WASHINGTON — A top Federal Reserve official says the outlook for the U.S. economy is bright but the recent jobs report is a reminder that the path of the recovery is likely to be uneven and difficult to predict.
Lael Brainard, a member of the Fed’s board, said today in a virtual conference sponsored by the Society for Advancing Business Editing and Writing, that employment and inflation remain far from the Fed’s goals.
The Fed has said it will not start raising interest rates until it has achieved maximum employment and annual prices gains that have not only hit the Fed’s 2% target, but exceeded that target for a period of time.
“While more balanced than earlier this year, risks remain from vaccine hesitancy, deadlier variants and a resurgence of cases in some foreign countries,” Brainard said.
The Fed has kept its key interest rate at 0 percent to 0.25% for more than a year and signaled that it will keep rates at this level at least through 2023. Brainard’s comments Tuesday backed up the view that the Fed has no intention to change course in interest rates.
Brainard referred to last week’s job report that showed the economy created 266,000 jobs last month, sharply lower than March and far fewer than economists had been expecting. She said this was a signal that the Fed needs to proceed with caution before withdrawing its support.
She said that the report was “a reminder that the path of re-opening and recovery — like the shutdown — is likely to be uneven and difficult to predict, so basing monetary policy on outcomes rather than the outlook will serve us well.”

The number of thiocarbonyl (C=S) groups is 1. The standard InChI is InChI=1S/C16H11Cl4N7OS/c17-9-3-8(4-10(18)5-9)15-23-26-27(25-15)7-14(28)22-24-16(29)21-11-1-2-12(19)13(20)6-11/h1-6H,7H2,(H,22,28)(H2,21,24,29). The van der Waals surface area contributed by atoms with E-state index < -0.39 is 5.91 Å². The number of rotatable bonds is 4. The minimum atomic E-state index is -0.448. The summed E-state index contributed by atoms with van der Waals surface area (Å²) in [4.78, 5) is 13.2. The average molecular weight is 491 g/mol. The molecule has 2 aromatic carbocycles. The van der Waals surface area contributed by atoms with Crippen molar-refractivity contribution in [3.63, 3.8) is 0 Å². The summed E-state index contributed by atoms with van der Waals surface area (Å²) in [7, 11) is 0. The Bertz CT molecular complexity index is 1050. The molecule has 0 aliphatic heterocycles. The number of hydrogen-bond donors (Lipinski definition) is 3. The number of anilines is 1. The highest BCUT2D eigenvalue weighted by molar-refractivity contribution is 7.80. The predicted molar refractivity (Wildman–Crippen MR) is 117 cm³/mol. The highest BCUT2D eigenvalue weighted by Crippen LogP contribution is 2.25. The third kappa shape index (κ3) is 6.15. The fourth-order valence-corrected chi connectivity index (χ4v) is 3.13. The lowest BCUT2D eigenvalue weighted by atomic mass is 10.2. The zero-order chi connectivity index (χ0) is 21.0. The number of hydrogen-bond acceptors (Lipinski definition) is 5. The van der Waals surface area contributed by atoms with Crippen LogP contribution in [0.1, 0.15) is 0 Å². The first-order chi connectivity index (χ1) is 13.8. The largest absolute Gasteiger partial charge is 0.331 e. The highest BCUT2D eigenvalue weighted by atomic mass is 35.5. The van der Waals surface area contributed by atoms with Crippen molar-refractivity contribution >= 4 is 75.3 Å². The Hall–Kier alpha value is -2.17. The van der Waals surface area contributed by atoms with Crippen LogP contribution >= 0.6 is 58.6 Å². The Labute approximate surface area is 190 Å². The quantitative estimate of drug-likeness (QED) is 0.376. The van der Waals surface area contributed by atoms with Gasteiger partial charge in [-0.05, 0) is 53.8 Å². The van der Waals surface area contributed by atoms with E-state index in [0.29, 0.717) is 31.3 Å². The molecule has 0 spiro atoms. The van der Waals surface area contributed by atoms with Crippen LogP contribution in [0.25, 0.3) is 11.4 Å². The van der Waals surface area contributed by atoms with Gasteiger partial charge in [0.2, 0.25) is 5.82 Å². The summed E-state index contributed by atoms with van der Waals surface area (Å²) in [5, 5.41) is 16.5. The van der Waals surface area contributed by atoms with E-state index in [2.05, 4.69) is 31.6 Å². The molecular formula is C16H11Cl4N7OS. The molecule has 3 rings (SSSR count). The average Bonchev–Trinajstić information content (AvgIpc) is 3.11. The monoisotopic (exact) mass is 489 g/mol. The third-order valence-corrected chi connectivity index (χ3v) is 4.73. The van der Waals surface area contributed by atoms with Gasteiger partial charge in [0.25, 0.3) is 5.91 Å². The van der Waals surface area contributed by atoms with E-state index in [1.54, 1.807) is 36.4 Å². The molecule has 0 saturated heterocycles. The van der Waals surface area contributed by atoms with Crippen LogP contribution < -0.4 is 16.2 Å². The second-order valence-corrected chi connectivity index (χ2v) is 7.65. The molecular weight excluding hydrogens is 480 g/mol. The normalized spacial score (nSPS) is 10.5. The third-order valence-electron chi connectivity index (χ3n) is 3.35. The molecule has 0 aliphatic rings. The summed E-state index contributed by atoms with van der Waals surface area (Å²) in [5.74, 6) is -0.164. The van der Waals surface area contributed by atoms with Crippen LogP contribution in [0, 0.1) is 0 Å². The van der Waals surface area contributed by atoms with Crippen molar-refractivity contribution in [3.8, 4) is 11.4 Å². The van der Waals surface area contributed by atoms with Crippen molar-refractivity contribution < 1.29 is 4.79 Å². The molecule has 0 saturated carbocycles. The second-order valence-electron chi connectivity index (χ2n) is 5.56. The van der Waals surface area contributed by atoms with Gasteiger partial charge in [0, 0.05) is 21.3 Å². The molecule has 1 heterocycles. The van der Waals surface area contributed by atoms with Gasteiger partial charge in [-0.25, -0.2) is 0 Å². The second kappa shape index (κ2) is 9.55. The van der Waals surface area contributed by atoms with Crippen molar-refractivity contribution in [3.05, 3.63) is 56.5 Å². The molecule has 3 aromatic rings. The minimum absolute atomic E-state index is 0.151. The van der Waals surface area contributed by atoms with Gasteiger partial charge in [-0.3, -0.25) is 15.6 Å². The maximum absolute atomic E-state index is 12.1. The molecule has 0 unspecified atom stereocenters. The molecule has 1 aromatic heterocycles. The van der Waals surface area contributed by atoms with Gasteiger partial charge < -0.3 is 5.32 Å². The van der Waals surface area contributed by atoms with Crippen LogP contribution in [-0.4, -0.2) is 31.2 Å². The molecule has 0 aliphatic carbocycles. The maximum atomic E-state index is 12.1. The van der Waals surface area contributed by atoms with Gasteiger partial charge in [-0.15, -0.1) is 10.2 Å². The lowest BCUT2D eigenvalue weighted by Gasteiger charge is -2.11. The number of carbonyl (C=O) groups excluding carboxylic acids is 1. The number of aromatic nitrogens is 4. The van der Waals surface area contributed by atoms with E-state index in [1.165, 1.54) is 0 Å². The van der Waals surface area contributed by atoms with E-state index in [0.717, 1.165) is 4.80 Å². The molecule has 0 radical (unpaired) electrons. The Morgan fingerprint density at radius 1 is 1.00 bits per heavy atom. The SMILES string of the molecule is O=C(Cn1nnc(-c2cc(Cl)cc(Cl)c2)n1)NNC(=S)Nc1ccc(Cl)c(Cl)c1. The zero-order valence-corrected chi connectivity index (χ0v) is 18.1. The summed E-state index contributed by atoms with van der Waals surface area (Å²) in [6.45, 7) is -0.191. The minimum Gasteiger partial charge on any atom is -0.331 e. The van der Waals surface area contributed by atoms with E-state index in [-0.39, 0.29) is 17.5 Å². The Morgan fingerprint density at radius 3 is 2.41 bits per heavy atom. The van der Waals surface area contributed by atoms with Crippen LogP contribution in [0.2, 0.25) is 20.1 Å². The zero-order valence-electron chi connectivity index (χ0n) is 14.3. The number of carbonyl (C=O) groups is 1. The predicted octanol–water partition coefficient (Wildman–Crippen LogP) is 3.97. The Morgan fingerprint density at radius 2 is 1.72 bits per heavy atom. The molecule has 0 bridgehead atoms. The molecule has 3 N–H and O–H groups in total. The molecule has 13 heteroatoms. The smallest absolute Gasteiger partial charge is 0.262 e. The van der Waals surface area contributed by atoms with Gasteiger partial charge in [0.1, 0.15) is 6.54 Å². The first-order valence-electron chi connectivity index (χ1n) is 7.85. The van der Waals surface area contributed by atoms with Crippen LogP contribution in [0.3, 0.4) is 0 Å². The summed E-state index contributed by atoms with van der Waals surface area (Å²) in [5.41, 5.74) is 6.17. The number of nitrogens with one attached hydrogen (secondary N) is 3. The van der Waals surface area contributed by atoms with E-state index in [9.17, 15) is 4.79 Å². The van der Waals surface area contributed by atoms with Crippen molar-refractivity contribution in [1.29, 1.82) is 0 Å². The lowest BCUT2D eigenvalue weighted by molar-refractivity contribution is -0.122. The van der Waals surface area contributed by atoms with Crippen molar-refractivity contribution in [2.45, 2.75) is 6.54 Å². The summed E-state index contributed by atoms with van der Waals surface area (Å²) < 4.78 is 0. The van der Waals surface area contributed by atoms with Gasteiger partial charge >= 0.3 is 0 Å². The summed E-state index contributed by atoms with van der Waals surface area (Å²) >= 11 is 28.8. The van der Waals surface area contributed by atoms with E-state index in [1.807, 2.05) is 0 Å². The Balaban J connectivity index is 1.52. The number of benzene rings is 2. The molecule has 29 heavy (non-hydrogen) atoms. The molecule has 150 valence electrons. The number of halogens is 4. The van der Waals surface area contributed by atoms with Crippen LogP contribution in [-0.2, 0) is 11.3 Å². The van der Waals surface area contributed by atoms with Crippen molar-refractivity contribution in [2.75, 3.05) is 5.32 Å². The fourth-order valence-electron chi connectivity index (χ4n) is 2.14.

She said the path of inflation was also difficult to predict but that the most likely outcome was a brief period of “transitory” price increases with inflation then returning to the low inflation levels that the country has experienced for more than a quarter-century.
But she said she will be monitoring inflation closely in coming months to make sure this forecast of a return to lower inflation proves correct.
If a risk of higher inflation for longer becomes evident, Brainard said the Fed has “the tools and the experience to gently guide inflation back to our target. No one should doubt our commitment to do so.”
But on the other hand, she said the Fed should not dismiss risks that the re-opening proves weaker than expected because of such factors as the uncertain path for the pandemic.
“Remaining patient through the transitory surge associated with reopening will help ensure that the underlying economic momentum … is not curtailed by a premature tightening of financial conditions,” Brainard said.
Asked during a question and answer session what it would take for the Fed to become concerned about a potential overheating of the economy, Brainard said she believes significant changes in the expectations of businesses and consumers about inflation would take time to become embedded in the economy.
“Over three decades or more, we just don’t see rapid changes in inflation dynamics,” she said. The central bank needs to be cautious that it doesn’t choke off the recovery and end up with inflation once gain stuck below the Fed’s 2% target, she said.